Once again, I trekked to Manchester last Friday for a check 2 weeks after removal of the supramid suture (previous post). It was a hot day and the hospital outpatients pretty busy. This time, I saw Miss Lewis who is a highly competent and professional member of Miss Fenerty's team who I've seen before. She checked the pressure which had previously been an acceptable 20. This - for me - was the moment of truth: had this Ultimate of glaucoma operations been a success? The pressure reading was, rather shockingly, 38. Way too high! I was in despair but the brisk Miss Lewis had a very careful look around the eye and brought in Miss Fenerty (always available to see intractable patients like me) who confirmed what she thought was going on.
Because my original lens was clumsily removed with its capsule in 1972 - a procedure called intracapsular extraction and not now carried out - there is nothing save the inserted artificial lens to separate the aqueous humour at the front of the eye from the vitreous jelly which fills the eyeball. Because the artificial lens inserted at Torbay hospital about 12 years ago has moved out of place slightly, shreds of the jelly are actually being sucked into the tube draining the eye and had, like a cork in a bottle, blocked the entrance to the tube. Not surprising, then, that the pressure had rocketed.
But there was a solution, albeit temporary. Miss Lewis conducted me to their YAG laser room almost immediately. Because this was a sort of operation, I had to sign a 'consent' and then she began the process of zapping (and it really sounds like that) the blockage using a special large contact lens pressed gently into my eye. It's not a painful procedure; just uncomfortable and I find I jump slightly with each zap, not knowing when she was going to do it. She had a little trouble with air bubbles under the contact lens but ended up zapping the blockage about 30 times. Then she pressed my eyeball with her finger and declared that she thought it was softer and that she had been able to see little zapped bits actually being sucked through into the tube which suggested it was now clear and draining rapidly. A pressure check back in her room quickly confirmed that the pressure had plummeted to 20. Phew! She asked me to come back in half an hour before leaving to see if the pressure had stabilised.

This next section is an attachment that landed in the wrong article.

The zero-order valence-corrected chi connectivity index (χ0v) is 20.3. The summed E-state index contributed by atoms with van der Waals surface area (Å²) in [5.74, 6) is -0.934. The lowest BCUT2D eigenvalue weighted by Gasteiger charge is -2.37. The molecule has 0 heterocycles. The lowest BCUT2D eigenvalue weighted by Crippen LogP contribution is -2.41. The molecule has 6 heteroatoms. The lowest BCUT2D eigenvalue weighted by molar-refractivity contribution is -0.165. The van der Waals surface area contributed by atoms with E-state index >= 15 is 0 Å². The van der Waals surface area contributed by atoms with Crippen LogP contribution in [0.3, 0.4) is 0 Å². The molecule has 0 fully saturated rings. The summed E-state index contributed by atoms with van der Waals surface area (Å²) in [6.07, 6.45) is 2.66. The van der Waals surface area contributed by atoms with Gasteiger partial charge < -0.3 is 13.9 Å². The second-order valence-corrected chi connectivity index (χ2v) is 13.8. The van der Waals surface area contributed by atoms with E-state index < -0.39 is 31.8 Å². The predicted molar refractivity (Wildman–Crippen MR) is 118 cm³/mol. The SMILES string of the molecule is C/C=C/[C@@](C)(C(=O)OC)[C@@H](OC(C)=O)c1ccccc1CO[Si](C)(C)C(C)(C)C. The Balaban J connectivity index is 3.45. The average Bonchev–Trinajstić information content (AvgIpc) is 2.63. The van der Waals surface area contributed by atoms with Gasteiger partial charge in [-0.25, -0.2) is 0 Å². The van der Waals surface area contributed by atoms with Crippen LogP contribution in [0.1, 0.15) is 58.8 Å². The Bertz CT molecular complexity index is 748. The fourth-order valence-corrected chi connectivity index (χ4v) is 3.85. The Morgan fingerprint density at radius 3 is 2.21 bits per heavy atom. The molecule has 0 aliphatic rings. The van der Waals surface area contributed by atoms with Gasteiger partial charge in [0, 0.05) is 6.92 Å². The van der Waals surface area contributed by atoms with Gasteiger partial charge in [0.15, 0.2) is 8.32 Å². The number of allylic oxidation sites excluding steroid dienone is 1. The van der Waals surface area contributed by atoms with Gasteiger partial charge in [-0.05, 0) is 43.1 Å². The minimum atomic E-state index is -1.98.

Half an hour later, she whisked me into her room again, measured the pressure and said, with a half smile, "It's 18. Now get out of here before there's any more trouble!" I did, feeling much relieved because it is now fairly clear that the tube implant operation is doing its job properly just so long as it doesn't block again. Of course, it could block again and Miss Fenerty said that what they will probably do now - and she needs to consult other specialists about this - is go in to the eye and remove the displaced lens, replacing it with one properly suited to my difficult eye and at the same time, clear out these shreds of debris. Whether they'll be able to do the proposed corneal graft at the same time I don't yet know. I'm going back, yet again, in 2 weeks and should learn more. I'm all for getting all these things done as soon as possible because my vision is still very poor. Miss Lewis advises me to go to a local optician to get the pressure checked this week - in case of further blockages. If it's high again, I'll be summoned back to the hospital and something will be done fairly quickly. Unfortunately, there are no symptoms of high pressure, the insidious thing about glaucoma. Permanent damage is done to the optic nerve and you're unaware of it.
So who knows what will happen next? I am heartily sick of all this travelling but there is light at the end of the tunnel...